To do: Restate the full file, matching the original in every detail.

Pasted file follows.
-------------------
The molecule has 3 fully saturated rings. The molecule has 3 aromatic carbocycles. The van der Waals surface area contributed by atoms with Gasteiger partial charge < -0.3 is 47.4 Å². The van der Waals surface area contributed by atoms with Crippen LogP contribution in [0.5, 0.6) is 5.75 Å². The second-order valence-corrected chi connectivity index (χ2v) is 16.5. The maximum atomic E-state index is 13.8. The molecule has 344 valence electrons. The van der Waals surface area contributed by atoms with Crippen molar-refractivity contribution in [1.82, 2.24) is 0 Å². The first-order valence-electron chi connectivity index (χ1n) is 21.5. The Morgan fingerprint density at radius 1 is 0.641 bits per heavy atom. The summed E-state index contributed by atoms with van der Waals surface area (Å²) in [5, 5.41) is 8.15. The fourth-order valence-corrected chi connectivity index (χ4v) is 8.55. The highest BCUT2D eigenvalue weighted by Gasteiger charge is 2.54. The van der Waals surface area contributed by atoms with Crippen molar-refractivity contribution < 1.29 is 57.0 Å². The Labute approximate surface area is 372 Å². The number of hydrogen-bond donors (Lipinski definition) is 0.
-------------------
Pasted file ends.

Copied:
The molecule has 3 fully saturated rings. The molecule has 3 aromatic carbocycles. The van der Waals surface area contributed by atoms with Gasteiger partial charge < -0.3 is 47.4 Å². The van der Waals surface area contributed by atoms with Crippen LogP contribution in [0.5, 0.6) is 5.75 Å². The second-order valence-corrected chi connectivity index (χ2v) is 16.5. The maximum atomic E-state index is 13.8. The molecule has 344 valence electrons. The van der Waals surface area contributed by atoms with Crippen molar-refractivity contribution in [1.82, 2.24) is 0 Å². The first-order valence-electron chi connectivity index (χ1n) is 21.5. The Morgan fingerprint density at radius 1 is 0.641 bits per heavy atom. The summed E-state index contributed by atoms with van der Waals surface area (Å²) in [5, 5.41) is 8.15. The fourth-order valence-corrected chi connectivity index (χ4v) is 8.55. The highest BCUT2D eigenvalue weighted by Gasteiger charge is 2.54. The van der Waals surface area contributed by atoms with Crippen molar-refractivity contribution < 1.29 is 57.0 Å². The Labute approximate surface area is 372 Å². The number of hydrogen-bond donors (Lipinski definition) is 0.